Playing around with developing film has brought a bit of enlightenment my way. I have a hint of what photographers mean when they speak of the “tone” of an image. Keep in mind this particular use of the word isn’t concerned with the grey scale range, or the Zone system, or the exposure, but rather the sense being offered by the image. What it feels like, in essence.
And it helps me realize there are some technical aspects of image quality that are simply not relevant, as only film can portray.
Here are two examples. First, a landscape image. For this I expect sharp focus throughout the image, good exposures and colors, a composition that gives a sense of perspective and dimension.
I intentionally waiting until someone walked into the composition to give a frame of reference to the scene. It helps show that the subject – Half Dome – is quite a ways off and that if she is thinking of walking there it’s going to be a bit before she gets there.
The second example is less of a landscape image and more of a setting. This is B&W film, ISO 400 (about 5 years past expiration date), developed by me, scanned and processed digitally. This is the image that caught my attention and started me to thinking about “tone”. This image is grainy, not color, no sense of perspective, and exposed only moderately well. By the standards of the first image it is not as technically “good”. Yet it has a quality about it that is engaging, at least to me. Whereas the landscape above gives a place, the image below gives a mood. Maybe you sense the same mood I do or perhaps you get something different, but it does elicit a sense of something – something different from the image above. And that something is independent of the technical quality of the image.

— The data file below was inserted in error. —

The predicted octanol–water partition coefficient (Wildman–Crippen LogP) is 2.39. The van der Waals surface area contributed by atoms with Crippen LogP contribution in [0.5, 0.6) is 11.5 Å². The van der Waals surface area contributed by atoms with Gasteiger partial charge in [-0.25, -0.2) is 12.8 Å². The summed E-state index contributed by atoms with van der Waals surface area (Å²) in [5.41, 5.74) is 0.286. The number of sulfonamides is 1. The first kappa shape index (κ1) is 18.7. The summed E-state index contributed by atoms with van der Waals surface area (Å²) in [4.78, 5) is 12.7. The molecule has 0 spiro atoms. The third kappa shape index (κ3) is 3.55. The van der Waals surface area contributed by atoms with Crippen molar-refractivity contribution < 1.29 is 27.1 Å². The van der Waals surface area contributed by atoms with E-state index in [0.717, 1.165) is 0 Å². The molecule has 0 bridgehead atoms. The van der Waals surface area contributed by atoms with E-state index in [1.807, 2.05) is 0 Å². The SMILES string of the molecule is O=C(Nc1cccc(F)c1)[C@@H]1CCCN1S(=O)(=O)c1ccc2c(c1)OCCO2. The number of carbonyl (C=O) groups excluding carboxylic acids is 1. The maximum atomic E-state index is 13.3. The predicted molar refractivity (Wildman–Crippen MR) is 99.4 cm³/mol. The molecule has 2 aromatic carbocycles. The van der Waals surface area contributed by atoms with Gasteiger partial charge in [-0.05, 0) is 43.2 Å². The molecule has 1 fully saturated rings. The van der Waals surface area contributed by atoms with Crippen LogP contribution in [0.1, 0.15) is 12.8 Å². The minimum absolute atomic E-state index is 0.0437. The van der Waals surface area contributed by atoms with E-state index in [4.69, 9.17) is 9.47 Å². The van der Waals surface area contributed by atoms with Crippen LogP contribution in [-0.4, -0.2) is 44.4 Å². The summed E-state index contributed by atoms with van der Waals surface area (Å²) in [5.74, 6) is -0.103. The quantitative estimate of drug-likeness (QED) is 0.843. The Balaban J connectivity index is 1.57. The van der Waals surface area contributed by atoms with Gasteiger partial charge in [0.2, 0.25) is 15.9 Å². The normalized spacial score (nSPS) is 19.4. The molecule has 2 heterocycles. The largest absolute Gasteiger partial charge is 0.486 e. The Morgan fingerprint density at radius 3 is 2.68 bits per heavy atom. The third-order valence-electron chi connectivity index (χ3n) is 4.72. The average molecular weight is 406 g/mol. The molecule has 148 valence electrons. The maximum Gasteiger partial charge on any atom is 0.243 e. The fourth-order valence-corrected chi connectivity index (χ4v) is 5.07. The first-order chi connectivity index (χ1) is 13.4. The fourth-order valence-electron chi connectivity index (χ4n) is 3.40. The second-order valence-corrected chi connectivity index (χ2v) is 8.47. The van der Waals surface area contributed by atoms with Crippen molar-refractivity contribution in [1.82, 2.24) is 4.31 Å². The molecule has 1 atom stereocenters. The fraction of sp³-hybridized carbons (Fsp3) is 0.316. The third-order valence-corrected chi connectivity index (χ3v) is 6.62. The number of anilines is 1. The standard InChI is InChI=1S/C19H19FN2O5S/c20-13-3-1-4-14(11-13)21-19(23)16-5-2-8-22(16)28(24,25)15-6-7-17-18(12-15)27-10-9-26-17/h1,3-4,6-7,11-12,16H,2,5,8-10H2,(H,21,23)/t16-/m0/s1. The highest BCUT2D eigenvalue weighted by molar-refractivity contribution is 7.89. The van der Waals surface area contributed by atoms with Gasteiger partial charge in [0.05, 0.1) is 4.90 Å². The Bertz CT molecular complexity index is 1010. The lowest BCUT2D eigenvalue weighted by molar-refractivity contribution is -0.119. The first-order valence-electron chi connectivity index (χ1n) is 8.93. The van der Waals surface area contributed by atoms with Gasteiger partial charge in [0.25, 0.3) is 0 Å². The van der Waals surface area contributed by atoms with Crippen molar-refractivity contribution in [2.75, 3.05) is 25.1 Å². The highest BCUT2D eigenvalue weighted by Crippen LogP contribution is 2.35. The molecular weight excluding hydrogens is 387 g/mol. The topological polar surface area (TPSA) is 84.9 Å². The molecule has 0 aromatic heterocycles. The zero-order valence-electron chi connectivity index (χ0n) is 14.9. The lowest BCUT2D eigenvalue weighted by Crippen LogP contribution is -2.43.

And this is what got me to thinking. Technical quality only carries an image so far, that without the “tone” I’m talking about the picture is really just a documentary about a point in time. Nothing wrong with that. But the really interesting photos, the memorable ones, they have something else about them. And that something is contained in the essence of the scene, not the technical aspects of the image. The most perfect exposure, focus, contrast and color is important for the first image, but it would be essentially wasted on the second one.
The first glimmer I had of this notion was going through an exhibit of Pulitzer Prize winning images. Many of them would be instantly recognizable and equally memorable. They are part of our collective visual consciousness. Yet looking at them enlarged, framed and hanging on a wall, critiquing them like the fresh photography student I was at the time, I said to myself, “these are really crappy images.” Poor focus, harsh exposures, odd cropping – many technical reasons that would fault an image as part of a portfolio. Nonetheless, looking at them as a person, the “tone” of each image jumped off the wall to make an impression.
Maybe it’s something about B&W that encourages this. Without the seduction of color it’s possible to pay more attention to what the composition says rather than what it looks like. Maybe digital has actually exceeded film for technical quality, and I’ve gotten so caught up in chasing that razor sharp resolution I’ve lost sight of one key purpose of photography – to tell stories – that returning to film enables me to recover. All I know is I’m starting to see compositions and worrying less about the technical aspects and more about the content. It’s an interesting evolution.